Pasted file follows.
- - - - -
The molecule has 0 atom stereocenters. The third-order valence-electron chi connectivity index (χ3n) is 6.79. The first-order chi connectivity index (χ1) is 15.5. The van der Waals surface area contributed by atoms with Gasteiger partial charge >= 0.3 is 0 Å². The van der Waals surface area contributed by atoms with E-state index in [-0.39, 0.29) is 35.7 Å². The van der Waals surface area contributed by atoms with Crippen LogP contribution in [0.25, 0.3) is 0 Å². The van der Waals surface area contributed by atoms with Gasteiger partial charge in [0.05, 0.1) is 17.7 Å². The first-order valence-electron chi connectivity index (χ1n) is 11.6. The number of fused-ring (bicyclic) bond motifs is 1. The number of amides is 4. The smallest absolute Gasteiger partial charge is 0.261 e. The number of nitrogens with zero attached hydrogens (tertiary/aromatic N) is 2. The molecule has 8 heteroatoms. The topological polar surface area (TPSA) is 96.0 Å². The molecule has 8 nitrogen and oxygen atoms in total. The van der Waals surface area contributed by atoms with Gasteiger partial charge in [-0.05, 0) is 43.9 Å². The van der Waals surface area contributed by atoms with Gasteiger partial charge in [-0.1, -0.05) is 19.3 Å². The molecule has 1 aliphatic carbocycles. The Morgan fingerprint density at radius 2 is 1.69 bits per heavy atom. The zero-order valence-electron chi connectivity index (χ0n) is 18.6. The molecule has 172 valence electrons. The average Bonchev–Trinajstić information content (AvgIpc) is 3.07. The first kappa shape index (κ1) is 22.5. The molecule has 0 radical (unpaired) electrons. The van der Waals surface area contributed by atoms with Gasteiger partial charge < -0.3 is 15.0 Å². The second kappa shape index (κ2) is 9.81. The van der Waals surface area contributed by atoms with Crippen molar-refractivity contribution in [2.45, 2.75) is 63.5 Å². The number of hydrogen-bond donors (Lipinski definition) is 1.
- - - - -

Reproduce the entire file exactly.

The molecule has 0 atom stereocenters. The third-order valence-electron chi connectivity index (χ3n) is 6.79. The first-order chi connectivity index (χ1) is 15.5. The van der Waals surface area contributed by atoms with Gasteiger partial charge >= 0.3 is 0 Å². The van der Waals surface area contributed by atoms with E-state index in [-0.39, 0.29) is 35.7 Å². The van der Waals surface area contributed by atoms with Crippen LogP contribution in [0.25, 0.3) is 0 Å². The van der Waals surface area contributed by atoms with Gasteiger partial charge in [0.05, 0.1) is 17.7 Å². The first-order valence-electron chi connectivity index (χ1n) is 11.6. The number of fused-ring (bicyclic) bond motifs is 1. The number of amides is 4. The smallest absolute Gasteiger partial charge is 0.261 e. The number of nitrogens with zero attached hydrogens (tertiary/aromatic N) is 2. The molecule has 8 heteroatoms. The topological polar surface area (TPSA) is 96.0 Å². The molecule has 8 nitrogen and oxygen atoms in total. The van der Waals surface area contributed by atoms with Gasteiger partial charge in [-0.05, 0) is 43.9 Å². The van der Waals surface area contributed by atoms with Gasteiger partial charge in [-0.1, -0.05) is 19.3 Å². The molecule has 1 aliphatic carbocycles. The Morgan fingerprint density at radius 2 is 1.69 bits per heavy atom. The zero-order valence-electron chi connectivity index (χ0n) is 18.6. The molecule has 172 valence electrons. The average Bonchev–Trinajstić information content (AvgIpc) is 3.07. The first kappa shape index (κ1) is 22.5. The molecule has 0 radical (unpaired) electrons. The van der Waals surface area contributed by atoms with Gasteiger partial charge < -0.3 is 15.0 Å². The second kappa shape index (κ2) is 9.81. The van der Waals surface area contributed by atoms with Crippen molar-refractivity contribution in [2.45, 2.75) is 63.5 Å². The number of hydrogen-bond donors (Lipinski definition) is 1.